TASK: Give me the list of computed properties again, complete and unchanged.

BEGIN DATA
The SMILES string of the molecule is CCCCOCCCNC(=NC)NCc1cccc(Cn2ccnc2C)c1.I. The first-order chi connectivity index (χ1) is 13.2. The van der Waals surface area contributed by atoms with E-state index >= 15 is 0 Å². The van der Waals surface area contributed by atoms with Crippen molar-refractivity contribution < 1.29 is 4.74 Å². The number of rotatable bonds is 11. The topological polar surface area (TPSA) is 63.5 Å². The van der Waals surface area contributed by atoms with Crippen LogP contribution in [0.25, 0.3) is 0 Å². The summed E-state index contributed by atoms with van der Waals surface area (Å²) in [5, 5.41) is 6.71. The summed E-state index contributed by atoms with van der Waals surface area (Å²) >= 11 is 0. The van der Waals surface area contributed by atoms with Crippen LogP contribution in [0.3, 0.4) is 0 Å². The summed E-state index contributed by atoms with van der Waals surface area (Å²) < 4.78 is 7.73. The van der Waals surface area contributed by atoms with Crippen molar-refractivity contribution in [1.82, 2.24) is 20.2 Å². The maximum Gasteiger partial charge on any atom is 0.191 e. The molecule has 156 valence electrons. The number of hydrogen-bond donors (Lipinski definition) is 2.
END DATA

The SMILES string of the molecule is CCCCOCCCNC(=NC)NCc1cccc(Cn2ccnc2C)c1.I. The first-order chi connectivity index (χ1) is 13.2. The van der Waals surface area contributed by atoms with E-state index >= 15 is 0 Å². The van der Waals surface area contributed by atoms with Crippen molar-refractivity contribution < 1.29 is 4.74 Å². The number of rotatable bonds is 11. The topological polar surface area (TPSA) is 63.5 Å². The van der Waals surface area contributed by atoms with Crippen LogP contribution in [0.25, 0.3) is 0 Å². The summed E-state index contributed by atoms with van der Waals surface area (Å²) in [5, 5.41) is 6.71. The summed E-state index contributed by atoms with van der Waals surface area (Å²) >= 11 is 0. The van der Waals surface area contributed by atoms with Crippen LogP contribution in [0.3, 0.4) is 0 Å². The summed E-state index contributed by atoms with van der Waals surface area (Å²) < 4.78 is 7.73. The van der Waals surface area contributed by atoms with Crippen molar-refractivity contribution in [1.82, 2.24) is 20.2 Å². The maximum Gasteiger partial charge on any atom is 0.191 e. The molecule has 156 valence electrons. The number of hydrogen-bond donors (Lipinski definition) is 2.